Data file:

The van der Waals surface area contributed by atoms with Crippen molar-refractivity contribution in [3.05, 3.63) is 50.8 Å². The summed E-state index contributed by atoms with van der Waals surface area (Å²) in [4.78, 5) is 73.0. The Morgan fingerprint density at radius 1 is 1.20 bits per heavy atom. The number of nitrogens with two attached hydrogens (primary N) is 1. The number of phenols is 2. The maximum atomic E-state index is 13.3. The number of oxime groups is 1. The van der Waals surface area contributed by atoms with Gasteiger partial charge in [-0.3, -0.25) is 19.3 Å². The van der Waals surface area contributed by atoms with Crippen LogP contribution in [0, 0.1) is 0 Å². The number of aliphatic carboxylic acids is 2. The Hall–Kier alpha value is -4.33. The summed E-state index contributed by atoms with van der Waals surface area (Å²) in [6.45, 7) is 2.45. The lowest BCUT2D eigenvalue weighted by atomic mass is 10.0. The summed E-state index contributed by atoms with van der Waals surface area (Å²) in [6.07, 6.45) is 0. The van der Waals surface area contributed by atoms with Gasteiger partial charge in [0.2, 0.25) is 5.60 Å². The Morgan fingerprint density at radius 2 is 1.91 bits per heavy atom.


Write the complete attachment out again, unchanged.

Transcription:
The van der Waals surface area contributed by atoms with Crippen molar-refractivity contribution in [3.05, 3.63) is 50.8 Å². The summed E-state index contributed by atoms with van der Waals surface area (Å²) in [4.78, 5) is 73.0. The Morgan fingerprint density at radius 1 is 1.20 bits per heavy atom. The number of nitrogens with two attached hydrogens (primary N) is 1. The number of phenols is 2. The maximum atomic E-state index is 13.3. The number of oxime groups is 1. The van der Waals surface area contributed by atoms with Gasteiger partial charge in [-0.3, -0.25) is 19.3 Å². The van der Waals surface area contributed by atoms with Crippen LogP contribution in [0, 0.1) is 0 Å². The number of aliphatic carboxylic acids is 2. The Hall–Kier alpha value is -4.33. The summed E-state index contributed by atoms with van der Waals surface area (Å²) in [6.45, 7) is 2.45. The lowest BCUT2D eigenvalue weighted by atomic mass is 10.0. The summed E-state index contributed by atoms with van der Waals surface area (Å²) in [6.07, 6.45) is 0. The van der Waals surface area contributed by atoms with Gasteiger partial charge in [0.2, 0.25) is 5.60 Å². The Morgan fingerprint density at radius 2 is 1.91 bits per heavy atom.